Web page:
Oral history interview with Emmy Lou Packard, 1964 May 11-12

Archives of American Art
Transcript: 39 p.

An interview of Emmy Lou Packard conducted 1964 May 11-12, by Mary Fuller McChesney, for the Archives of American Art.

Packard speaks of her early interest in art and her education; meeting Diego Rivera, studying under him; working with him on murals; Rivera's personality; his marriage to Frida Kahlo and reaction to her death; his political views and his influence on art during the 1930s. She describes her feelings about art of the Work Project Administration period, and she recalls Anton Refregier and Jose Moya del Pino.

Oral history interview with Herbert Palmer, 2004 Dec. 6-22

Archives of American Art
Transcript 56 p.

An interview of Herbert Palmer conducted 2004 Dec. 6 and 22, by Susan Ehrlich, for the Archives of American Art, in West Hollywood, Calif.

Palmer discusses his family background and childhood in New York City; early exposure to art exhibitions; music appreciation; attending New York University; taking classes with Winhold Reiss, Meyer Shapiro, Richard Offner, and Heinrich Wolfflin; his master's thesis on Paul Cezanne's paintings of Mount Saint Victoire; moving to California; learning to fly; meeting Lillian, his wife; founding Feigen-Palmer Gallery with Richard Feigen; other galleries in the area, including Irving Blum, David Stuart, Felix Landau, Charles Garabedian, and Joan Ankrum; Monday Night Art Walks; John Cage and David Tudor performance pieces; the many artists he's exhibited; Andy Warhol's "The Kiss"; 1968 split with Richard Feigen to become the Herbert Palmer Gallery; the theft of a Picasso sculpture in Dec. 1981 and the ensuing legal case, which involved numerous galleries and collectors; his longstanding friendships with Gordon Onslow Ford, Lee Mullican, and Wolfgang Paalen; membership to the Art Dealers Association of California; and his enjoyment of discovering art, old and new. Palmer also recalls Henriette Riess, Harold Stevenson, Lucienne Bloch, Bridget Riley, Vasa Mihich, Maillol, Red Grooms, Norman Bluhm, and others.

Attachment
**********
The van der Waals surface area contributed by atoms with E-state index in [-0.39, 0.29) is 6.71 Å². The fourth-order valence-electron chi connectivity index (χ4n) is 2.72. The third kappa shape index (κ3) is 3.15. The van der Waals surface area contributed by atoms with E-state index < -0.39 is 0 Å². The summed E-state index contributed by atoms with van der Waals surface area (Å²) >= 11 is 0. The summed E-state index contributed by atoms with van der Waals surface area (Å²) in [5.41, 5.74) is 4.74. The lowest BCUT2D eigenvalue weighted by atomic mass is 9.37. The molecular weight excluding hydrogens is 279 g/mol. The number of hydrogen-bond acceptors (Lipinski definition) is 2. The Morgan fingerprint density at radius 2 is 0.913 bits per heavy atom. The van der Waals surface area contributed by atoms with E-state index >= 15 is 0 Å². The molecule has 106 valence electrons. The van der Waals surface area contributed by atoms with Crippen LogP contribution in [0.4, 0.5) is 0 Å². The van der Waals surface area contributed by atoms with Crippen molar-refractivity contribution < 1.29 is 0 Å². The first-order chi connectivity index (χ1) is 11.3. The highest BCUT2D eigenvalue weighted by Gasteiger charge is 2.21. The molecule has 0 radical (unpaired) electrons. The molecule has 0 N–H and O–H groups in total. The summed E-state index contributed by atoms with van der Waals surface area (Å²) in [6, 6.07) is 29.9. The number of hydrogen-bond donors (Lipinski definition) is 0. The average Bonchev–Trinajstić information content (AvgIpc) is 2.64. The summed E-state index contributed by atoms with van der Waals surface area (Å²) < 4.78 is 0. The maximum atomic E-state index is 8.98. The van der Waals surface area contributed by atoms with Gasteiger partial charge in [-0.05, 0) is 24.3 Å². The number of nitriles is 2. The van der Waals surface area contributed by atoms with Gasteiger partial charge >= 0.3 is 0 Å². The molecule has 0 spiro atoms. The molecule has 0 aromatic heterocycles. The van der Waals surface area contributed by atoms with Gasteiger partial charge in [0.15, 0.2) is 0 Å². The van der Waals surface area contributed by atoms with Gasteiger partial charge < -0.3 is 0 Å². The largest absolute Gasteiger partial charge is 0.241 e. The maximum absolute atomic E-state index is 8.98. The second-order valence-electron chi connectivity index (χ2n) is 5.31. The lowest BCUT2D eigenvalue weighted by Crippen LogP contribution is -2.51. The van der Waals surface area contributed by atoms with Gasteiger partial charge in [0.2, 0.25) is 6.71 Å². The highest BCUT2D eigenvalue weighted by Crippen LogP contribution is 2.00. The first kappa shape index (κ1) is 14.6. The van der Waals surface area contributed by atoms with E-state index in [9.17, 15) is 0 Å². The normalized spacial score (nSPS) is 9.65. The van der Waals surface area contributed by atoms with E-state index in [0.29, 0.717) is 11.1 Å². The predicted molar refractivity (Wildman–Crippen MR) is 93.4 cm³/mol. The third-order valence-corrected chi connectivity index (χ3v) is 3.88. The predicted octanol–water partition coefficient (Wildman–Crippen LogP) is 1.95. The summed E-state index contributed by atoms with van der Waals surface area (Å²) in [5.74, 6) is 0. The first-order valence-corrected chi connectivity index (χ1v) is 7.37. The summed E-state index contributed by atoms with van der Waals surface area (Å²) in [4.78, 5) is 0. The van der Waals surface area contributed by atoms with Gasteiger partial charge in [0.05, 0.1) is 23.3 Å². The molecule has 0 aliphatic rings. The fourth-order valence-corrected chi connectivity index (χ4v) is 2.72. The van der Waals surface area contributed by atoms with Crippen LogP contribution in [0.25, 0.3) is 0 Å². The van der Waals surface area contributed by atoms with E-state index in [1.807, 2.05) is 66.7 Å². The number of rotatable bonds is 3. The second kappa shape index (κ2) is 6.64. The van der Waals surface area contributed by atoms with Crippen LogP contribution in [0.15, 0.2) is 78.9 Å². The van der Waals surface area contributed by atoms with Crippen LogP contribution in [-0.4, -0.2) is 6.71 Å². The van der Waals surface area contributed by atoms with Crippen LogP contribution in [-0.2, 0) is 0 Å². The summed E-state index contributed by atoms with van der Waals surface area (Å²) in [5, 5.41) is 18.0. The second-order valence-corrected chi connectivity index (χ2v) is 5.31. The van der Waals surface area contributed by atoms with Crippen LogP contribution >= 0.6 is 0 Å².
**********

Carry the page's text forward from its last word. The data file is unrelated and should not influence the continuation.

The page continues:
Oral history interview with Tom Patti, 2010 January 18-19

Archives of American Art
Transcript: 77 pages

Sound recording: 6 sound files (4 hr., 47 min.) digital, wav

An interview of Tom Patti conducted 2010 January 18 and 19, by William Warmus, for the Archives of American Art's Nanette L. Laitman Documentation Project for Craft and Decorative Arts in America, at Patti's residence, in Miami Beach, Florida.